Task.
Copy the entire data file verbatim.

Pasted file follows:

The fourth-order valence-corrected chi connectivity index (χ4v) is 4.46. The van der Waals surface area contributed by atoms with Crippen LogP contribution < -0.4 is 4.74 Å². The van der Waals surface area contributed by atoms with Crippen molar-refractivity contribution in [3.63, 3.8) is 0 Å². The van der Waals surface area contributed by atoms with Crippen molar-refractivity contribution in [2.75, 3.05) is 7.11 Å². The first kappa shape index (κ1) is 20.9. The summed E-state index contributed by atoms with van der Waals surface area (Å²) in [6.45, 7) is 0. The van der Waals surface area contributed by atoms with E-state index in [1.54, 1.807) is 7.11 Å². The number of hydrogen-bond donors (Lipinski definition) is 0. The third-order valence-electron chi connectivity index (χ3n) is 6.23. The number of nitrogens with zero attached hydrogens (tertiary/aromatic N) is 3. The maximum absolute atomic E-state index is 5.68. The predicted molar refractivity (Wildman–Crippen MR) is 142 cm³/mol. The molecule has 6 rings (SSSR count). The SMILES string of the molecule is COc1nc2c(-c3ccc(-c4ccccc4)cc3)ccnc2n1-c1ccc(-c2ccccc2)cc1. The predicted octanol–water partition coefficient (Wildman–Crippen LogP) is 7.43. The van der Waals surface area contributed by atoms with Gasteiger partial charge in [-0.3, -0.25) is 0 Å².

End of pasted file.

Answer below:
The fourth-order valence-corrected chi connectivity index (χ4v) is 4.46. The van der Waals surface area contributed by atoms with Crippen LogP contribution < -0.4 is 4.74 Å². The van der Waals surface area contributed by atoms with Crippen molar-refractivity contribution in [3.63, 3.8) is 0 Å². The van der Waals surface area contributed by atoms with Crippen molar-refractivity contribution in [2.75, 3.05) is 7.11 Å². The first kappa shape index (κ1) is 20.9. The summed E-state index contributed by atoms with van der Waals surface area (Å²) in [6.45, 7) is 0. The van der Waals surface area contributed by atoms with E-state index in [1.54, 1.807) is 7.11 Å². The number of hydrogen-bond donors (Lipinski definition) is 0. The third-order valence-electron chi connectivity index (χ3n) is 6.23. The number of nitrogens with zero attached hydrogens (tertiary/aromatic N) is 3. The maximum absolute atomic E-state index is 5.68. The predicted molar refractivity (Wildman–Crippen MR) is 142 cm³/mol. The molecule has 6 rings (SSSR count). The SMILES string of the molecule is COc1nc2c(-c3ccc(-c4ccccc4)cc3)ccnc2n1-c1ccc(-c2ccccc2)cc1. The predicted octanol–water partition coefficient (Wildman–Crippen LogP) is 7.43. The van der Waals surface area contributed by atoms with Gasteiger partial charge in [-0.3, -0.25) is 0 Å².